(The Vintage Tempest)
The Secret Garden looks more like a secluded glen in this latest adaptation of the novel of the same name. No knowledge of Frances Hodgson Burnett‘s work is needed because this movie stays faithful to the outline. To give this movie a cinematic edge, a Harry Potter treatment was needed and this detail should be of no surprise when David Heyman is one of the producers.
Sadly, because of the pandemic, it never got a proper theatrical run. It wouldn’t have broken any box office records, but when considering the effort spent to scale up the beauty this garden represents, the investment lost is just that and hopefully its life in home video can make back the money spent.
This modern update is enjoyable and marks Marc Munden‘s transition to directing feature length films. He’s handled television shows like Utopia. We see the main protagonist, Mary Lennox (Dixie Egerickx) change too. She goes from being a happy girl to brat to a mother. Life was easy at first when her parents were alive and they were living happily ever after in the British occupied India, but the revolt–the partition–is coming. Death took them away and left her alone when the revolution was in full swing. The servants ran and didn’t think to take her with them!
This introduction was quick like the book, and before we know it, she’s off to Yorkshire, England to be taken care of by her only surviving relative–Lord Archibald Craven (Colin Firth). Sadly, he’s very missing in much of the story and plays a very minimal role. The responsibility falls on his servants and she continues to act out until she meets kids near her own age, Dickon (Amir Wilson) and Colin (Edan Hayhurst), her cousin. This local boy proves to help change her around and the hidden world becomes a Garden of Eden for her. She changes for the better with a little help of her newfound friends.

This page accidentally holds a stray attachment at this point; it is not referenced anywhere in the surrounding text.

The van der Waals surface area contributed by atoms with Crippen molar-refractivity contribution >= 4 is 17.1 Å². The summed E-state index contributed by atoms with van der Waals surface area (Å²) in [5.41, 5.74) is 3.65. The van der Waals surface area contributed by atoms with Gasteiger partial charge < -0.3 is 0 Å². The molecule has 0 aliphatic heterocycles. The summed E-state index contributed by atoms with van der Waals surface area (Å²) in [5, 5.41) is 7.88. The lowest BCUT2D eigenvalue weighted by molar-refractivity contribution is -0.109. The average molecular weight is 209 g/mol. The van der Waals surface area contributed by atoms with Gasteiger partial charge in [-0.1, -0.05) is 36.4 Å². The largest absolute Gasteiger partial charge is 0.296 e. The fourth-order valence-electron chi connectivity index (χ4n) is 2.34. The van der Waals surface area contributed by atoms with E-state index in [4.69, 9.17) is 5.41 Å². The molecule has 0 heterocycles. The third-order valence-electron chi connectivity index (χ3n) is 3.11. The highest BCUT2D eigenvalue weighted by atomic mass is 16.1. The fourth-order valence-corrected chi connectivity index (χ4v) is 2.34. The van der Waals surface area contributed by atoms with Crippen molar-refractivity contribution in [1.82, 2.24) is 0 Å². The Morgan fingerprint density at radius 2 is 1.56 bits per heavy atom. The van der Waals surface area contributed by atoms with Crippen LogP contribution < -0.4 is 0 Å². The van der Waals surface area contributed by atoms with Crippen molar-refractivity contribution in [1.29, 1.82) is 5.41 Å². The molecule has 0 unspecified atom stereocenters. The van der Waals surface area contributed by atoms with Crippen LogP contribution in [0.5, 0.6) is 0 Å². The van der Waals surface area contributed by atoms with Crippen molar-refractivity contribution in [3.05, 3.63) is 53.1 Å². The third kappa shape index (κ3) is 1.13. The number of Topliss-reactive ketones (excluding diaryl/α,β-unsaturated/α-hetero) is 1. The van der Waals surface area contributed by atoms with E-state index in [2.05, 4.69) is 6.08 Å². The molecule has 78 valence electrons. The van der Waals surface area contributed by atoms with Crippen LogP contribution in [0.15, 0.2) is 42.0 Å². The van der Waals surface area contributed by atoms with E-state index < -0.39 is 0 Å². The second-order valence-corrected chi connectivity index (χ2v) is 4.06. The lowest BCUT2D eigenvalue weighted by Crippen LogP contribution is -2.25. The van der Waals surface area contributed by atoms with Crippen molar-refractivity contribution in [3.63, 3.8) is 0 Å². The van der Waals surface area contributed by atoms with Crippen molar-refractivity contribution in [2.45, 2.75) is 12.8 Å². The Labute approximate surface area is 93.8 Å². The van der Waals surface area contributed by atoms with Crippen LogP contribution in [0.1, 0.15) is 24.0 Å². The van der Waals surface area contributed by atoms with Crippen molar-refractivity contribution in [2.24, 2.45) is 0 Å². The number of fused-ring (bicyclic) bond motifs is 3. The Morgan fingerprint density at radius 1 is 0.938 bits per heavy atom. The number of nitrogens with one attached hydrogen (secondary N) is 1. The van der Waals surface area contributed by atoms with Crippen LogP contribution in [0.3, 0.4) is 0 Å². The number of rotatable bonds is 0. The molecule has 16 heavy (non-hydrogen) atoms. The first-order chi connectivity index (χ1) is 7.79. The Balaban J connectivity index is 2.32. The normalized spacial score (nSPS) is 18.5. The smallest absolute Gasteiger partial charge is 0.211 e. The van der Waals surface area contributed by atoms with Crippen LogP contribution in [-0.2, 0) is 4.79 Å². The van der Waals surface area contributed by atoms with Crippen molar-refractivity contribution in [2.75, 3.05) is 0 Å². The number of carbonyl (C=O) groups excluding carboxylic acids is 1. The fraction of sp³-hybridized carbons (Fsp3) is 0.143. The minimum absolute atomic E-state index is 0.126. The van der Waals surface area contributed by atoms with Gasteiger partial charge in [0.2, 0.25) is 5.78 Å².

The execution of the work is like Disney’s Doolittle in terms of narrative design and pacing. Either these characters do, or they do not; Not even Yoda’s teachings can help! Meditating on life and meaning isn’t for everyone and to accept one’s faults (and learn how to improve by yourself) are never easy. All of them are wounded, falling into depression more so than exhibiting physical ailments like Colin has. It hampers his life. Even the canine Mary befriends and helps tend to (his leg was hurt) foreshadow how everyone is able to heal.
This girl turns into a mini-version of the blessed Virgin Mary and the spiritual overtones in this tale aren’t too overdone. Burnett’s interest in Christianity is found in the way she described Colin’s recovery. To make it work in the film, the adaptation was very visual about it and showed him receiving the healing waters from the Secret Garden instead of saying we have the power of faith to heal all wounds. Even that trope is important, because it’s needed to show how Archibald can get over the loss of his beloved wife.
The world we make for ourselves can be happy and colourful, or sad and grey. Everyone in this film suffered somehow, and the finale is uplifting enough to put a smile on my face. As for how well this film stands out against other versions, it’s hard to say. Many adaptations of Burnett’s book exist, including a 32 episode anime (Himitsu no Hanazono) to which I have to find after seeing this work!
3½ Stars out of 5